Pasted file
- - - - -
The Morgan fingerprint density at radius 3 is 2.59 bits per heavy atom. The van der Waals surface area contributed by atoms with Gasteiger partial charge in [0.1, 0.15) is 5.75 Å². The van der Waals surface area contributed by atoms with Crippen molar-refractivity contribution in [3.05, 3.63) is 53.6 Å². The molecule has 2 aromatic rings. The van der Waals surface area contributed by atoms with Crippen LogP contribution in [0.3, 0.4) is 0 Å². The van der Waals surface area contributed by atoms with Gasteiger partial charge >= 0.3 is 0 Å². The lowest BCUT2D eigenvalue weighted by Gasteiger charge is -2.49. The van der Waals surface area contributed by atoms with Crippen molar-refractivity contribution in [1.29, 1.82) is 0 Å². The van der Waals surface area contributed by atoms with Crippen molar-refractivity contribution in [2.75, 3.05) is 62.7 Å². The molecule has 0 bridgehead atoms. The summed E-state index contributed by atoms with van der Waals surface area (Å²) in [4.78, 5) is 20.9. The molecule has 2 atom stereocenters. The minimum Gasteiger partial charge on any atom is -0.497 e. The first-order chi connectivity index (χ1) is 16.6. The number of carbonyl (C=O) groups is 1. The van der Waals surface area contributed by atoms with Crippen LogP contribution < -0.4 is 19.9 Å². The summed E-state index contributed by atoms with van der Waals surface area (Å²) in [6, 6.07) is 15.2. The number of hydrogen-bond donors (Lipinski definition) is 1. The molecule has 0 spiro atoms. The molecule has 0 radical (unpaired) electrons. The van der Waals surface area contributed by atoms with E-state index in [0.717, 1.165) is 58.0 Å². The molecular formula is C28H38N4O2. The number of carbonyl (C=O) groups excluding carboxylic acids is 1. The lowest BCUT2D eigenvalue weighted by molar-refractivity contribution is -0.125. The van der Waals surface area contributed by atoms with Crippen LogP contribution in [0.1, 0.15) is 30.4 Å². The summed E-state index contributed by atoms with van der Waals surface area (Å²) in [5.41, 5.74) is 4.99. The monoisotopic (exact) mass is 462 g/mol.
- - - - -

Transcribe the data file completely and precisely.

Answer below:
The Morgan fingerprint density at radius 3 is 2.59 bits per heavy atom. The van der Waals surface area contributed by atoms with Gasteiger partial charge in [0.1, 0.15) is 5.75 Å². The van der Waals surface area contributed by atoms with Crippen molar-refractivity contribution in [3.05, 3.63) is 53.6 Å². The molecule has 2 aromatic rings. The van der Waals surface area contributed by atoms with Crippen LogP contribution in [0.3, 0.4) is 0 Å². The van der Waals surface area contributed by atoms with Gasteiger partial charge >= 0.3 is 0 Å². The lowest BCUT2D eigenvalue weighted by Gasteiger charge is -2.49. The van der Waals surface area contributed by atoms with Crippen molar-refractivity contribution in [1.29, 1.82) is 0 Å². The van der Waals surface area contributed by atoms with Crippen molar-refractivity contribution in [2.75, 3.05) is 62.7 Å². The molecule has 0 bridgehead atoms. The summed E-state index contributed by atoms with van der Waals surface area (Å²) in [4.78, 5) is 20.9. The molecule has 2 atom stereocenters. The minimum Gasteiger partial charge on any atom is -0.497 e. The first-order chi connectivity index (χ1) is 16.6. The number of carbonyl (C=O) groups is 1. The van der Waals surface area contributed by atoms with Crippen LogP contribution < -0.4 is 19.9 Å². The summed E-state index contributed by atoms with van der Waals surface area (Å²) in [6, 6.07) is 15.2. The number of hydrogen-bond donors (Lipinski definition) is 1. The molecule has 0 spiro atoms. The molecule has 0 radical (unpaired) electrons. The van der Waals surface area contributed by atoms with E-state index in [0.717, 1.165) is 58.0 Å². The molecular formula is C28H38N4O2. The number of carbonyl (C=O) groups excluding carboxylic acids is 1. The lowest BCUT2D eigenvalue weighted by molar-refractivity contribution is -0.125. The van der Waals surface area contributed by atoms with Crippen LogP contribution in [0.1, 0.15) is 30.4 Å². The summed E-state index contributed by atoms with van der Waals surface area (Å²) in [5.41, 5.74) is 4.99. The monoisotopic (exact) mass is 462 g/mol.